Nanoscale insight into the degradation mechanisms of the cartilage articulating surface preceding OA

Tooba Shoaib, Catherine Yuh, Markus A. Wimmer, Thomas M. Schmid, Rosa M. Espinosa-Marzal

Research output: Contribution to journalArticlepeer-review

Abstract

Osteoarthritis (OA) is a degenerative joint disease and a leading cause of disability globally. In OA, the articulating surface of cartilage is compromised by fissures and cracks, and sometimes even worn away completely. Due to its avascular nature, articular cartilage has a poor self-healing ability, and therefore, understanding the mechanisms underlying degradation is key for OA prevention and for optimal design of replacements. In this work, the articulating surface of bovine cartilage was investigated in an environment with enhanced calcium concentration -as often found in cartilage in relation to OA- by combining atomic force microscopy, spectroscopy and an extended surface forces apparatus for the first time. The experimental results reveal that increased calcium concentration irreversibly weakens the cartilage's surface layer, and promotes stiction and high friction. The synergistic effect of calcium on altering the cartilage surface's structural, mechanical and frictional properties is proposed to compromise cartilage integrity at the onset of OA. Furthermore, two mechanisms at the molecular level based on the influence of calcium on lubricin and on the aggregation of the cartilage's matrix, respectively, are identified. The results of this work might not only help prevent OA but also help design better cartilage replacements.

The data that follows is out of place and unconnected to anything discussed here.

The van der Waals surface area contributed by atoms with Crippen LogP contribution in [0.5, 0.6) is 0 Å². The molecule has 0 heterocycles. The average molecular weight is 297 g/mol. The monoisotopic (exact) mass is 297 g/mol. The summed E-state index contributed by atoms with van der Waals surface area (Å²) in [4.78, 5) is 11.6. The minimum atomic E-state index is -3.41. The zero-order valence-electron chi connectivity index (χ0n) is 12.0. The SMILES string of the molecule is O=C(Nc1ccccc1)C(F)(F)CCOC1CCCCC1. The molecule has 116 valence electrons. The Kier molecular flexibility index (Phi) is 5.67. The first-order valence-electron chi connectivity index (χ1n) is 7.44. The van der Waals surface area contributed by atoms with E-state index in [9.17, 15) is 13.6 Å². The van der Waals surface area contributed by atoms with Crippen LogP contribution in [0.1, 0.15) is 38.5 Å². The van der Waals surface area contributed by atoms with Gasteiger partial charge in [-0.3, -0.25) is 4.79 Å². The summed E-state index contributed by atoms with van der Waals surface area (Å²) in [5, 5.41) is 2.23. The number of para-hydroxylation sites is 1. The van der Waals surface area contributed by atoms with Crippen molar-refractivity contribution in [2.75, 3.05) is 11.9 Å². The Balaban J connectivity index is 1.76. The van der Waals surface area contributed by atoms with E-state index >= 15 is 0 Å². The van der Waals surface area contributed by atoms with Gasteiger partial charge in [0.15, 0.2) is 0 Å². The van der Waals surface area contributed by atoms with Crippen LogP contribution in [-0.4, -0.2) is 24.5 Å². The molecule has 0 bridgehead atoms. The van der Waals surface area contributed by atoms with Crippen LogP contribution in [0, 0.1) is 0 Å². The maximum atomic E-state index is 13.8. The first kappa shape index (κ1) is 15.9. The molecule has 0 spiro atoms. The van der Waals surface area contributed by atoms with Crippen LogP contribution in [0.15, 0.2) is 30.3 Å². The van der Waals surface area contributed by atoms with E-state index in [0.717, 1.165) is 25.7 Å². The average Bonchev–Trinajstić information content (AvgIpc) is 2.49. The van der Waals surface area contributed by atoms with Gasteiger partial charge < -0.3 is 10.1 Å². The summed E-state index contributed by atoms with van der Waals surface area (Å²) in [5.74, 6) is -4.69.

Original languageEnglish (US)
Pages (from-to)3944-3955
Number of pages12
JournalBiomaterials Science
Volume8
Issue number14
DOIs
StatePublished - Jul 21 2020

ASJC Scopus subject areas

  • Biomedical Engineering
  • Materials Science(all)

Fingerprint Dive into the research topics of 'Nanoscale insight into the degradation mechanisms of the cartilage articulating surface preceding OA'. Together they form a unique fingerprint.

Cite this